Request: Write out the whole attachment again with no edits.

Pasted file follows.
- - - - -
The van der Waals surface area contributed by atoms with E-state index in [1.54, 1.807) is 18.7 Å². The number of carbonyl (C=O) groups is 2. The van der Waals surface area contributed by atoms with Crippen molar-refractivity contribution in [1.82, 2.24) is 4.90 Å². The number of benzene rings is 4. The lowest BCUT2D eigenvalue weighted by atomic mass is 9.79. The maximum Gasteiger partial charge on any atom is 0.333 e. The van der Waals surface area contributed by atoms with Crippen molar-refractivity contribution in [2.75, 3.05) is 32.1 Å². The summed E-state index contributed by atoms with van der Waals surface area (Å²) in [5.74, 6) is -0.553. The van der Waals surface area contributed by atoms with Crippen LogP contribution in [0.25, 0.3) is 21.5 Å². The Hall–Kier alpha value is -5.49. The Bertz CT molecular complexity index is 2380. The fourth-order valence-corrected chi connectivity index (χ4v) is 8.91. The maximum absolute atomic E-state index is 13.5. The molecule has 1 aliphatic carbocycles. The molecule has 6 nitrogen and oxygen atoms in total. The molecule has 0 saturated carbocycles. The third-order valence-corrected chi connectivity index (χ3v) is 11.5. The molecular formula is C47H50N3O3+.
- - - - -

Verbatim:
The van der Waals surface area contributed by atoms with E-state index in [1.54, 1.807) is 18.7 Å². The number of carbonyl (C=O) groups is 2. The van der Waals surface area contributed by atoms with Crippen molar-refractivity contribution in [1.82, 2.24) is 4.90 Å². The number of benzene rings is 4. The lowest BCUT2D eigenvalue weighted by atomic mass is 9.79. The maximum Gasteiger partial charge on any atom is 0.333 e. The van der Waals surface area contributed by atoms with Crippen molar-refractivity contribution in [2.75, 3.05) is 32.1 Å². The summed E-state index contributed by atoms with van der Waals surface area (Å²) in [5.74, 6) is -0.553. The van der Waals surface area contributed by atoms with Crippen LogP contribution in [0.25, 0.3) is 21.5 Å². The Hall–Kier alpha value is -5.49. The Bertz CT molecular complexity index is 2380. The fourth-order valence-corrected chi connectivity index (χ4v) is 8.91. The maximum absolute atomic E-state index is 13.5. The molecule has 1 aliphatic carbocycles. The molecule has 6 nitrogen and oxygen atoms in total. The molecule has 0 saturated carbocycles. The third-order valence-corrected chi connectivity index (χ3v) is 11.5. The molecular formula is C47H50N3O3+.